Roberts previously ran a company that sold Wi-Fi access to stadiums for performances. “I was looking at ways of selling more ‘big canopy’ Wi-Fi [i.e. internet access for large event spaces] and I had a friend whose business we acquired called Music Technology Limited,” he said. Music Technology worked with digital download companies, and Roberts realised he could use that technology to create real-time, localised charts of popular music. He envisioned the audience at a concert or festival using the app to create lists of what other fans were listening to.
“A mix of the crowd,” he called it.
The staff at Music Technology suggested that Roberts meet with Gareth Ingham, a marketing executive who worked with DJs and musicians. He was an early employee of music social network dontstayin.com, and had gone on to set up marketing agency Musically Digital. Ingham claims to have run some of the first brand campaigns on Facebook.
Ingham was a very different personality to his CEO. He often wore casual clothes to the office, usually including his trademark snapback hats. He was enthusiastic and excitable, keen to talk at length about what the future held for his startup.
The pair realised that they had a shared vision for a new business, so they started Crowdmix. It let users join “crowds,” where they can talk about music and see which tracks are becoming popular. The plan was also to let users listen to music directly using embedded music players in the app. Users could share tracks, comment, and then see charts change to reflect their listening patterns.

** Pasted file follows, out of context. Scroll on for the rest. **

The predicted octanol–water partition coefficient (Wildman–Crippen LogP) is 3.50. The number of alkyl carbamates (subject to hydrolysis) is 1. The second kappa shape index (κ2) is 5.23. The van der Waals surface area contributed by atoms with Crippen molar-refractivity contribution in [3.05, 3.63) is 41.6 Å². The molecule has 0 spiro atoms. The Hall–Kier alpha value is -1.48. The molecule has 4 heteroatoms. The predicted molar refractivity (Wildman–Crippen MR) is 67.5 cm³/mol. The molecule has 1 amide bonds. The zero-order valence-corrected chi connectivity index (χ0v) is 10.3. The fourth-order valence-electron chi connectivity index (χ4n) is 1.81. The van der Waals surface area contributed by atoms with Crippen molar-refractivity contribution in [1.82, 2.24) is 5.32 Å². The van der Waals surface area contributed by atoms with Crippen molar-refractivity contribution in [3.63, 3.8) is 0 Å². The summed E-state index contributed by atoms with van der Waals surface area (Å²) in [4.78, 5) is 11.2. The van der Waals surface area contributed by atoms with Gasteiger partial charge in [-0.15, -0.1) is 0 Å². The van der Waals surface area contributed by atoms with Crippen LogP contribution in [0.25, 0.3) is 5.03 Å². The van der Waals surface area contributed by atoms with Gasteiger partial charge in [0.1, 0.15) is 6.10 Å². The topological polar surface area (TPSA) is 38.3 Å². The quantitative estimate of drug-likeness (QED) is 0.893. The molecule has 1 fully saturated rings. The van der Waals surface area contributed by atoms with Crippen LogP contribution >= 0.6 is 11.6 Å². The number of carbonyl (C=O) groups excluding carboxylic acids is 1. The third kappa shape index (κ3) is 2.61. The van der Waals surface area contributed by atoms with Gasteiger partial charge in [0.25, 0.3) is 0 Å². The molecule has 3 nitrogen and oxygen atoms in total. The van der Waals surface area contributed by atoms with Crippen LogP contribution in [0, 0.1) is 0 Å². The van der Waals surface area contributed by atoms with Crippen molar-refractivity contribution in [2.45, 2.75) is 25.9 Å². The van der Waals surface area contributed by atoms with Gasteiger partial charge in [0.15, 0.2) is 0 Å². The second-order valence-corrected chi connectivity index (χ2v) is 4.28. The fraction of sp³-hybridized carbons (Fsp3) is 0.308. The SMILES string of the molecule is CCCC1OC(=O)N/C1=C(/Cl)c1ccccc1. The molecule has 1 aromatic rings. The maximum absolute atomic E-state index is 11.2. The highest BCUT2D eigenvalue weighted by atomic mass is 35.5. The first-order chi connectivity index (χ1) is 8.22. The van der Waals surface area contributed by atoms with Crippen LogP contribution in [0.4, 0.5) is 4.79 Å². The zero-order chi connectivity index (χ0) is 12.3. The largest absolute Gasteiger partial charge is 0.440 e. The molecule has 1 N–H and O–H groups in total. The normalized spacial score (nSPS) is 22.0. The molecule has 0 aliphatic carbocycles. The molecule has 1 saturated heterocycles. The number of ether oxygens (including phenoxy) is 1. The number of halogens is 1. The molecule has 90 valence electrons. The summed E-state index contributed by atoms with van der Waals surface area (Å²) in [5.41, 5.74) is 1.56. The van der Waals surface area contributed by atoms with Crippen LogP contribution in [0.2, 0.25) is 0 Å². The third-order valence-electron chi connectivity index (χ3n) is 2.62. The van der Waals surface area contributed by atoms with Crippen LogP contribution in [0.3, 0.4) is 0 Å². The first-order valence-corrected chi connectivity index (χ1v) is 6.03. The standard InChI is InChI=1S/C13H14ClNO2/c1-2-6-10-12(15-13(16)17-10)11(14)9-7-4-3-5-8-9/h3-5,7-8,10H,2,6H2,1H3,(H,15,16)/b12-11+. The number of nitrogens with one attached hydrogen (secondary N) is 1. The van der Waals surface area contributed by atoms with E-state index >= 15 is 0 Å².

The first version of Crowdmix was simple: It produced local fan charts, and that was it. “Very lightweight,” says one person who was involved with the company during its early days. But Roberts and Ingham had a far grander vision of their company. They wanted it to be the destination for fans of all the world’s biggest musicians to come and talk about the music they love.
Crowdmix started becoming a social network and streaming site, instead of just a chart app. “That’s where the problems started,” says an early employee. Roberts decided early on that Crowdmix should build a product for 15 million users, not just a few thousand. That could save time in the future, but it meant that “even the smallest change was a huge amount of work.”
It became clear to staff that Crowdmix had an ambitious plan, and it needed more money and more staff to succeed.
Crowdmix’s main investor was the billionaire property tycoon Nick Candy
Crowdmix’s main investor, according to documents filed at Companies House, is billionaire Nick Candy. He is one-half of the Candy brothers, a well-known pair of property investors who live between London, Beverley Hills, and Monaco.